If the average branch deposit base (which serves as a good predictor of profitability) is only about a quarter of a traditional branch but expenses are 65-75%, how can this be a good use of capital — with the majority of the expenses, but only a quarter of the revenue?
Reality Check: In-store branches average $21 million in deposits, but the average is misleading. Digging deeper, 43% hold less than $10 million, and 72% less than $25 million.
There are some banks that make in-store branching a key component of their retail strategy. According to the latest FDIC branch reporting, there are ten banks that operate more than 100 branches where more than 10% are in-store location. You might assume that they have figured out how to solve the in-store branch riddle. For these ten banks, the following chart compares their average deposits per branch for traditional branches vs. in-store locations. There are wide differences in performance.
Comparing these banks to peers, 90% have efficiency ratios significantly higher than their national peer groups. Banks with a heavy reliance on in-store branches have efficiency ratios as high as 85%, meaning it costs $85 to generate $100 of revenue, compared to peer banks where it only costs $57.
Bottom line? I don’t like in-store branches because they are rarely profitable, and therefore are a poor use of capital and an inefficient asset. They also carry some element of additional risk from partnering with grocery chains that can (and do) make store closing decisions on short notice, forcing the financial institution to seek regulatory waivers or scramble to find ways to serve their customers.
I’ve had colleagues argue that “not all in-store branches are bad,” and that “they work in certain situations.” Both statements are true. There are some instances where an in-store branch is the only way to serve a market, especially in some low- and-moderate-income neighborhoods. But the facts don’t lie. Most in-store branches — as they operate today — don’t deliver adequate returns, especially for the additional risks they present.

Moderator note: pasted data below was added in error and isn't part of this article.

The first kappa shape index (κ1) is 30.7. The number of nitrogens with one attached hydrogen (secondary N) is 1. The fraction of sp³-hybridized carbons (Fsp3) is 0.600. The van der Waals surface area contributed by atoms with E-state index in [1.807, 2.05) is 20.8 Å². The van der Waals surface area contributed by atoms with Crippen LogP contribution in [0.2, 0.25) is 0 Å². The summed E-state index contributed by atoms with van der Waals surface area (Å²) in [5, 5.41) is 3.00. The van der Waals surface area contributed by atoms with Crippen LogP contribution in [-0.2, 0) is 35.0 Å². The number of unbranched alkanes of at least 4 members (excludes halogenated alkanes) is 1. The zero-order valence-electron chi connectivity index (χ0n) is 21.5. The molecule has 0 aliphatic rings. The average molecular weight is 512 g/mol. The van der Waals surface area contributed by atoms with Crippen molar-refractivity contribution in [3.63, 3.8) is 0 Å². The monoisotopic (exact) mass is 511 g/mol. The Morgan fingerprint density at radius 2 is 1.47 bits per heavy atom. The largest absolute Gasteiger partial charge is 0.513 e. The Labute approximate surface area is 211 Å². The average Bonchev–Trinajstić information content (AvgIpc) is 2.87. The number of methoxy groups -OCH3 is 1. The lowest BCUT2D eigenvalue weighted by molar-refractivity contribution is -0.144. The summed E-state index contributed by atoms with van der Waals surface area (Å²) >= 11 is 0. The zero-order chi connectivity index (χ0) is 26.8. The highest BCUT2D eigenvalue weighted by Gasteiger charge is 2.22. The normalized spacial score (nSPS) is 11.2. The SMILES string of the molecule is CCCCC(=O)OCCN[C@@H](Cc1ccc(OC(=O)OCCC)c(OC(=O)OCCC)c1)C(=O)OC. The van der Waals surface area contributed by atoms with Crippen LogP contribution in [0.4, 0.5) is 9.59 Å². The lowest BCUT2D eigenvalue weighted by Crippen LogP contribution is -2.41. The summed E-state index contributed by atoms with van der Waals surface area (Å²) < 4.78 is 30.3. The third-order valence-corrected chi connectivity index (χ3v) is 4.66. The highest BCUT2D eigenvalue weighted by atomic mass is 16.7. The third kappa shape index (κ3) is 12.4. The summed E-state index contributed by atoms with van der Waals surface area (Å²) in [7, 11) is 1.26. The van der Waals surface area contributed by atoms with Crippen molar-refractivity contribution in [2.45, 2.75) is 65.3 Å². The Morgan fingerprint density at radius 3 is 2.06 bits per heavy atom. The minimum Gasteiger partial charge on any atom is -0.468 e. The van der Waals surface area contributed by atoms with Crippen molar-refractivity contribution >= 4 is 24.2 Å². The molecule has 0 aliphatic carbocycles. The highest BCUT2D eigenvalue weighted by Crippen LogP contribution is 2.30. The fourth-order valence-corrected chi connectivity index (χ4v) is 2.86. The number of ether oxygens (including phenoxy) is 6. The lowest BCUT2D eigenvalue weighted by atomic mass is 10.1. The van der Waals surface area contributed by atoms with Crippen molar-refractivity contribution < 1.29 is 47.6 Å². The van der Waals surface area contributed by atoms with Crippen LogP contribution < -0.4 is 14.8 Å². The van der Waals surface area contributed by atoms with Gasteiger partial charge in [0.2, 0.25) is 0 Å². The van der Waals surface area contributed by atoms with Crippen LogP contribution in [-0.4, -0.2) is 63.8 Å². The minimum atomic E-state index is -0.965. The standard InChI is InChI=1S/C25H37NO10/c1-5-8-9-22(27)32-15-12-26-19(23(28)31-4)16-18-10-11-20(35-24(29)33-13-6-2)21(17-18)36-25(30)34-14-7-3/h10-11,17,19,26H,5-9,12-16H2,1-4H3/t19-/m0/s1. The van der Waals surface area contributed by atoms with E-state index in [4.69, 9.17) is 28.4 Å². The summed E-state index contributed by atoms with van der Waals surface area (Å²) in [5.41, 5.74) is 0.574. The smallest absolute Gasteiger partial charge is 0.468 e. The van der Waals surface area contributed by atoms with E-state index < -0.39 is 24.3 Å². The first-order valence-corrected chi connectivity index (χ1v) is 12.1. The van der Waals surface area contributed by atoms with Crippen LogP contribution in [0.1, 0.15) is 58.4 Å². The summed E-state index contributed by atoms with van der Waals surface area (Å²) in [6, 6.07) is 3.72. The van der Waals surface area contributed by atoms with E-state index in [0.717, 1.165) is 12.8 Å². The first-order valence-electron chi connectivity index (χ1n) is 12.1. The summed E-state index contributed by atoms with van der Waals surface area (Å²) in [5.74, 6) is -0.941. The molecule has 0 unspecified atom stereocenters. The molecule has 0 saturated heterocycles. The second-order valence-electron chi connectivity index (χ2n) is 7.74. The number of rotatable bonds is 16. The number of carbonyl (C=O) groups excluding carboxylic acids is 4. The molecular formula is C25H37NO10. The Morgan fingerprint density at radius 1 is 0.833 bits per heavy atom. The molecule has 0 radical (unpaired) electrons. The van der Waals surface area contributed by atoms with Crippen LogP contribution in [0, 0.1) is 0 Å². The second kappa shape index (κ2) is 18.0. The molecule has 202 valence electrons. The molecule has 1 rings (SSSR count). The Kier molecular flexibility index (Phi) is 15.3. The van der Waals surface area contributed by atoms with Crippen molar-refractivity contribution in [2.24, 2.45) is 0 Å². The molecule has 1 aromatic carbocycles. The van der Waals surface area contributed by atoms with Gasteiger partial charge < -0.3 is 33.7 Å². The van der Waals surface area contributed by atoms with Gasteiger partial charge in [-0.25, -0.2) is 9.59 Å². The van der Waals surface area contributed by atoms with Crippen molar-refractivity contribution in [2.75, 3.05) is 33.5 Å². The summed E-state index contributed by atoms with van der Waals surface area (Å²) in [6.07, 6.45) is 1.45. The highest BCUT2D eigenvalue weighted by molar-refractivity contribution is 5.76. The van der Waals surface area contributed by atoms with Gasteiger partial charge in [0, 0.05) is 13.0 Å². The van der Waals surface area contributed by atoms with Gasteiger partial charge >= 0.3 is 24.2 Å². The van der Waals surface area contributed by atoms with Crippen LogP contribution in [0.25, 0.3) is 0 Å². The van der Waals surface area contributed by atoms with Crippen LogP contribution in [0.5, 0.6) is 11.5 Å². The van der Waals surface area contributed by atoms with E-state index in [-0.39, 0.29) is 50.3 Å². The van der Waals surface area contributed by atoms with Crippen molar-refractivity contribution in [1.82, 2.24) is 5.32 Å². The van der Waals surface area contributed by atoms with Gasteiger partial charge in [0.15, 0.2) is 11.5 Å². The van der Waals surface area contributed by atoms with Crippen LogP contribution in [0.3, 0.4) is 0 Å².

Can in-store branches be successful? One reason why in-store branches mature at such a low deposit base has to do with the typical in-store branch design. The spaces are small and often follow a traditional branch model. That means they have an ATM, teller line of 2-3 windows, and an office. It’s hard to pack much more into that tiny space. Most of the space is dedicated to serving customer’s transactional needs.
If in-store branches can work, but usually don’t, what should banks do to be successful? I’ve been thinking about alternative approaches to manage in-store branches. Here are my four suggestions:
1. Think small. If your space is small, and the purpose of the branch is to serve as a convenient spoke for larger branches, then organize the branch so it can be run with only 1-2 person serving as a concierge. Automate the teller line with full self-service ATMs. Use the concierge to help customers when they need it, and to do business development during slow times.
2. Thank large. Small space is a constraint, so don’t build tiny branches. What if the space were designed to have two offices, a freestanding teller station with TCRs (teller cash recyclers), and a deposit-taking ATM? That way there is more room for selling.
3. Think automation. In-store branches will always be small (just don’t make them too small), and that means having traditional roles like tellers will create inefficiencies that make the branch unprofitable. Change the focus of the branch from being a transaction site to more of an advice and sales center by automating the teller line so you can use universal bankers and maximize the space, and your staff utilization, for selling.
4. Think carefully. Yes, there is a role for in-store branches and they can be a successful part of your mix. But be very careful with the right markets, the right mix with your traditional branches, the right size, and the right configuration.
What has been your experience? I’d love to hear your experience and feedback.
Jon Voorhees is an advisor at Peak Performance Consulting Group based in Austin, Texas, specializing in banking strategy. Before joining Peak, he was head of Distribution Strategy and Execution for Bank of America. You connect with Jon, please send him an email.